The NEAR EAST further highlighted the need to implement all Treaty provisions, including on capacity building and technology transfer, to ensure food security. MALAYSIA highlighted their contribution to the core budget and, with the ERG, encouraged other parties to contribute to ensure the Treaty’s ability to function. The ERG stressed the need to coordinate the timing of GB 9 and the fifteenth meeting of the Conference of the Parties (COP 15) of the CBD, indicating the need for many delegates to attend both events. JAPAN requested the Secretariat to explore standard reporting governance procedures and facilitate an audit by GB 9.
Chair El Bahloul noted that India has reaffirmed its commitment to host GB 9 in May 2022, while the Bureau continues to monitor the situation and make adjustments as necessary.
Adoption of the Report
Rapporteur Dawson presented the report of the meeting, following a break to allow for its preparation and review. Delegates adopted the report, including the interim budget for 2022 and accompanying resolution, as amended, without comment. ITPGRFA Secretary Nnadozie thanked delegates and offered the ongoing support of the Secretariat. Chair El Bahloul closed the meeting at 2:31 pm CET (UTC+1).
Final Outcome: The report (IT7GB-SP1/21/Draft Report) contains a resolution (GB-Sp1/2021) and the interim budget for 2022.
In the resolution, the GB adopts the ITPGRFA’s interim budget for 2022 and the indicative scale for voluntary contributions. It “notes with concern” that the number of parties contributing to the core administrative budget remains low and requests all parties to “increase efforts to provide the resources required in the interim budget, emphasizing the necessity for the Secretariat to find economies to conduct operations amid uncertain circumstances.”
It further takes note of the provisional proposed contribution from FAO of USD 2 million for the 2022-23 biennium and affirms that the approval of the interim budget is without prejudice to the final budget to be approved by GB 9. The interim budget for 2022 and the indicative scale of contributions are annexed to the resolution.
The interim budget contains categories for: human resources at USD 2,603,019; meeting expenses at USD 417,500; other costs, including staff travel and publications, at USD 249,750; general operating services at USD 130,811; and support costs at USD 144,065. This amounts to a total core administrative budget of USD 3,545,144, one million of which will be covered by the FAO contribution, with the remainder to be covered by parties.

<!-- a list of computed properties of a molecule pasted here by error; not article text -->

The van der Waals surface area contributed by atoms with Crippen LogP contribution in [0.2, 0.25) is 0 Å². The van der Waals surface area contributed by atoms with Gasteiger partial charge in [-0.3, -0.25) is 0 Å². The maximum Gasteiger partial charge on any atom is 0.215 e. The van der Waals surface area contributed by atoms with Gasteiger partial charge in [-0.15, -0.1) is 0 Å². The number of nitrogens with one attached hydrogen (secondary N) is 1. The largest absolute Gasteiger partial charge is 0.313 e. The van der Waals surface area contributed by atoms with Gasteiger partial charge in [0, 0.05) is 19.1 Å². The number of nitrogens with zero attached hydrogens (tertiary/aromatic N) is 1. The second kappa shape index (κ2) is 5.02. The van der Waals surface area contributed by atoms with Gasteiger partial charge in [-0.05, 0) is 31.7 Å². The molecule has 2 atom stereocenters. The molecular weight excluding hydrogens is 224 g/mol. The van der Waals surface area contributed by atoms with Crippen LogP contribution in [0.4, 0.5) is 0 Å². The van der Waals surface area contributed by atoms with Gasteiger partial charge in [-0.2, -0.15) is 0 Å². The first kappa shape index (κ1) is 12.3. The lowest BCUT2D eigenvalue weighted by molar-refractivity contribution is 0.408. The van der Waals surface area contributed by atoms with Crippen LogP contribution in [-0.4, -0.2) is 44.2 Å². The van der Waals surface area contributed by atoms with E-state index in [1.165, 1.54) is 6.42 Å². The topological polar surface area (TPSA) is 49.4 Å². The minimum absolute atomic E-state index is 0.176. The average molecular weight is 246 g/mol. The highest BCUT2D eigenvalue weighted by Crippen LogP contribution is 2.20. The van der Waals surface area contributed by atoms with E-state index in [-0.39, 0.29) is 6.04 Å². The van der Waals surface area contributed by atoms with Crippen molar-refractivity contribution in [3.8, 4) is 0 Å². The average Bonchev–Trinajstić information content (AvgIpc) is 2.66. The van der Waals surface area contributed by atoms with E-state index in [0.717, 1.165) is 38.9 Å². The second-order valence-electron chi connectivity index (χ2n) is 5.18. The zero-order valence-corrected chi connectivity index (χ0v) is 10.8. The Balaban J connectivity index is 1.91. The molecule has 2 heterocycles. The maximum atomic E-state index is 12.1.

A Brief Analysis of the Meeting
Well into the second year of the COVID-19 pandemic, the International Treaty on Plant Genetic Resources for Food and Agriculture (ITPGRFA) followed other environmental agreements by devising ways to continue its work virtually, in light of the difficulties with holding face-to-face meetings. Thus, the regular ninth session of the Governing Body (GB 9), originally scheduled for December 2021, had to be postponed until May 2022. Following its dramatic last session in 2019, which ended without agreement after six years of negotiations on the revision of the Treaty’s Multilateral System (MLS) of access and benefit-sharing, the GB did not get into any substantive negotiations in a virtual setting. Thus, the only substantive matter on the agenda was the adoption of an interim budget, to allow operations of the Treaty and its Secretariat until GB 9 can convene.
The special session was brief and uneventful. Delegates were quick to adopt the interim budget for 2022 and the accompanying resolution, which had already been reviewed through a correspondence procedure and approved by the Bureau. While they refrained from discussing other matters, parties used the opportunity to highlight ongoing budget-related concerns, such as the need for more parties to contribute to the core budget and financial challenges in the context of the pandemic.
At the same time, they heard that preparations for GB 9 are well underway. India renewed its offer to host the session, while intersessional work continues in a virtual format through the Treaty’s subsidiary bodies, including on the Funding Strategy and resource mobilization, farmers’ rights, the Treaty’s Global Information System, compliance, and conservation and sustainable use of plant genetic resources for food and agriculture.
Cooperation with other processes also continues, in particular with the Convention on Biological Diversity (CBD), as its post-2020 global biodiversity framework currently under negotiation is of direct relevance to the Treaty. Furthermore, the session served to highlight developments of potential interest for national decision makers and project managers, particularly in the context of the pandemic. For instance, the Emergency Reserve for Genebanks, established by the Treaty and the Global Crop Diversity Trust, may be used to provide urgent support to ex situ collections in the Multilateral System in cases of imminent threat and no alternative financial support. The recently launched inventory of national measures on farmers’ rights may offer ideas towards the alleviation of the detrimental effects of the pandemic, which hit rural communities and smallholder farmers particularly hard.
With its operations secure until the convening of GB 9, the Treaty can now continue intersessional work on its agenda, while further developing its cooperation with biodiversity- and agriculture-related agreements. As the pandemic has showcased the vulnerabilities of agricultural and food systems, the Treaty’s role in facilitating fair and equitable agricultural research and development for global food security is becoming increasingly important. It remains to be seen how GB 9 will assess the operations of the MLS and whether it will re-attempt to enhance its functioning, given the current circumstances.